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  • hrain
    replied
    Nope, no disadvantages except for the tax benefits, EXCEPT if you're in a repayment plan for your loans. Federal loan repayment plans are based on AGI, so if you put most of your income into pre-tax retirement plans it DOESN'T count towards it and you can pay less each year. For instance, my fiancé (just starting intern year) and I can put most of our salaries into 403b/457/7.5%DCP and whatever's left into after tax/Roth and pay nothing really toward loans because most of our income goes into pre-tax retirement and therefore isn't counted in our AGI/repayment plans. So, on REPAYE, we'll pay ~$0 per month during residency and earn a 50% interest subsidy. Not a bad deal.

     

    That said, are you sure your tax benefits are "minimal?" Maybe compared to your future as an attending, but if you have a high-earning wife you could have quite the tax benefits by using pre-tax...just depends on your marginal tax bracket.

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  • standupguy
    replied
    That seems pretty similar to my situation! I think I'm just a little shy about putting a ton of my salary in.  with the 7.5% mandatory DCP, I probably plan on saving about 25% of my salary total. Most in retirement funds, another in a house down payment fund.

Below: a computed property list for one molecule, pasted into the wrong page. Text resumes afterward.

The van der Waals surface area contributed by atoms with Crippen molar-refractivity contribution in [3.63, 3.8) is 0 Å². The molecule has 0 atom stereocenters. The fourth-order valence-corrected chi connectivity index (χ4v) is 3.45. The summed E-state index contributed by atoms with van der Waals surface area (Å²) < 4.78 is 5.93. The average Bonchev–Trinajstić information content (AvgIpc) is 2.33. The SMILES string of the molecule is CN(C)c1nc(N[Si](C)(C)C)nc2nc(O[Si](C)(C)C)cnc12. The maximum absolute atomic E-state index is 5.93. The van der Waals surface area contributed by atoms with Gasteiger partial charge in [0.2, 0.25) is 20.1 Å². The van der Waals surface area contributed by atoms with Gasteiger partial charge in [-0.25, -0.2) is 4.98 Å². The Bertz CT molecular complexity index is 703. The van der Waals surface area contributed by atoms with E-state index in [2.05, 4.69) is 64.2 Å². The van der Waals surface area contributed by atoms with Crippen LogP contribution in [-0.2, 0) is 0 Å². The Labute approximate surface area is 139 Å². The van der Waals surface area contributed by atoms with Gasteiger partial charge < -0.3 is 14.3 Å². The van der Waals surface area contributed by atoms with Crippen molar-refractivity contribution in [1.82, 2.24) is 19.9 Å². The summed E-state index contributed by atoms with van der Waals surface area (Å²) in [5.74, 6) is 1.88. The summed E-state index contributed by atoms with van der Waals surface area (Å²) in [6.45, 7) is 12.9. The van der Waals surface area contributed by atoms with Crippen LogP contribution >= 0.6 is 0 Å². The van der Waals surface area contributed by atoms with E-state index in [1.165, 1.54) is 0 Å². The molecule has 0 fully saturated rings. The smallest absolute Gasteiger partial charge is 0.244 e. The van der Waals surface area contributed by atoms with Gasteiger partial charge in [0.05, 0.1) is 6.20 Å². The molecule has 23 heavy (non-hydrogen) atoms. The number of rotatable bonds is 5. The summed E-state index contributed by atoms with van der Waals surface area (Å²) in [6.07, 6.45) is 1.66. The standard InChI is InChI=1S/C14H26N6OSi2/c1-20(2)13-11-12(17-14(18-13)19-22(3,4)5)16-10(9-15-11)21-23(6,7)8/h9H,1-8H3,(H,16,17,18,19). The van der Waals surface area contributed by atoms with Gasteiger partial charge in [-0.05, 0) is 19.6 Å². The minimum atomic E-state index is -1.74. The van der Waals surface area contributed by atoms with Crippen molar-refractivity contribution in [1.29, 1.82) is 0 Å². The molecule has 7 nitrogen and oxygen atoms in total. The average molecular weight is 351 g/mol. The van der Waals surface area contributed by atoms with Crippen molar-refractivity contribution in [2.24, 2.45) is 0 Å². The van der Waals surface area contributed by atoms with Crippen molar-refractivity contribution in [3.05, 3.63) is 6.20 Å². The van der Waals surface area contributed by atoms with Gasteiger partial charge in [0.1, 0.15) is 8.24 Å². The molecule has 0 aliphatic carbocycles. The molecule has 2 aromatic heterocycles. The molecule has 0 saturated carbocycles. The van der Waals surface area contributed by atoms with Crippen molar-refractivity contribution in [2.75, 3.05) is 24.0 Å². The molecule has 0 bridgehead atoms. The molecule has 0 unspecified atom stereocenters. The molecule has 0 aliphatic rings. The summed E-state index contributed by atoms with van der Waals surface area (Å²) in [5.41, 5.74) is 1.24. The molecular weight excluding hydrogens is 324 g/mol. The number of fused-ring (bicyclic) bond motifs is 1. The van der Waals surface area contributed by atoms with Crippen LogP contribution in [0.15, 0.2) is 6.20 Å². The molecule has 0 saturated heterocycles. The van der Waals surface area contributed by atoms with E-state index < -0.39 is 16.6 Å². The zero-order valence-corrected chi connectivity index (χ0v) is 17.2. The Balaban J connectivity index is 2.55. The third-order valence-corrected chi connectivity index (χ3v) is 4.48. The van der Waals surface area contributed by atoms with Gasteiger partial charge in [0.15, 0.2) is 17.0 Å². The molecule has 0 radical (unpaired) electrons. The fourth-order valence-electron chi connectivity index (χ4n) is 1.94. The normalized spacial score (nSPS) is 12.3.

Would there be any disadvantages of just basically putting all my investments in residency into the post-tax DCP to a Roth IRA Rollover? ( Sorry if this sounds like a similar question to above) My tax benefits seem minimal with the other accounts in residency.  I'm meeting with a Fidelity/UC rep next month.

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  • hrain
    replied
    So I'm in the UC system as well, and in a similar situation to you. I don't need to live off of my residency income at the moment, in large part because my fiancé and I are living carefully and trying to spend little, so I'm basically throwing all of it I can into retirement funds right now. Quite likely excessive, but I like the jump start considering how far behind I feel starting residency at almost 30.